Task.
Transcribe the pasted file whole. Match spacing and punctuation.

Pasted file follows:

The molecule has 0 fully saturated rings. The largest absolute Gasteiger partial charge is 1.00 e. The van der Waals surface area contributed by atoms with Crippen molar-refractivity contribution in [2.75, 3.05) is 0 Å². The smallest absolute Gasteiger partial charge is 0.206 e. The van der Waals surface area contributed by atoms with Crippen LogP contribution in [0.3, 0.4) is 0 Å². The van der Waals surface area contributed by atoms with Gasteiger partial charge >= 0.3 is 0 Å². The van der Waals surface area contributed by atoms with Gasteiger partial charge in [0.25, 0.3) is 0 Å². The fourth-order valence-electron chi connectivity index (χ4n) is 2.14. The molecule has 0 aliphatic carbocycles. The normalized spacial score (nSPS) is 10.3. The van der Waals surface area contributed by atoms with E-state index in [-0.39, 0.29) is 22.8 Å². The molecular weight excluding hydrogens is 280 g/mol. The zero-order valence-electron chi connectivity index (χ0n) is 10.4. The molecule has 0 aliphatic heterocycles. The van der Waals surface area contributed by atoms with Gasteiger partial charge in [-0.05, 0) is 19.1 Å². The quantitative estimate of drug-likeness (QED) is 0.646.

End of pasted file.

The molecule has 0 fully saturated rings. The largest absolute Gasteiger partial charge is 1.00 e. The van der Waals surface area contributed by atoms with Crippen molar-refractivity contribution in [2.75, 3.05) is 0 Å². The smallest absolute Gasteiger partial charge is 0.206 e. The van der Waals surface area contributed by atoms with Crippen LogP contribution in [0.3, 0.4) is 0 Å². The van der Waals surface area contributed by atoms with Gasteiger partial charge >= 0.3 is 0 Å². The van der Waals surface area contributed by atoms with Gasteiger partial charge in [0.25, 0.3) is 0 Å². The fourth-order valence-electron chi connectivity index (χ4n) is 2.14. The molecule has 0 aliphatic carbocycles. The normalized spacial score (nSPS) is 10.3. The van der Waals surface area contributed by atoms with E-state index in [-0.39, 0.29) is 22.8 Å². The molecular weight excluding hydrogens is 280 g/mol. The zero-order valence-electron chi connectivity index (χ0n) is 10.4. The molecule has 0 aliphatic heterocycles. The van der Waals surface area contributed by atoms with Gasteiger partial charge in [-0.05, 0) is 19.1 Å². The quantitative estimate of drug-likeness (QED) is 0.646.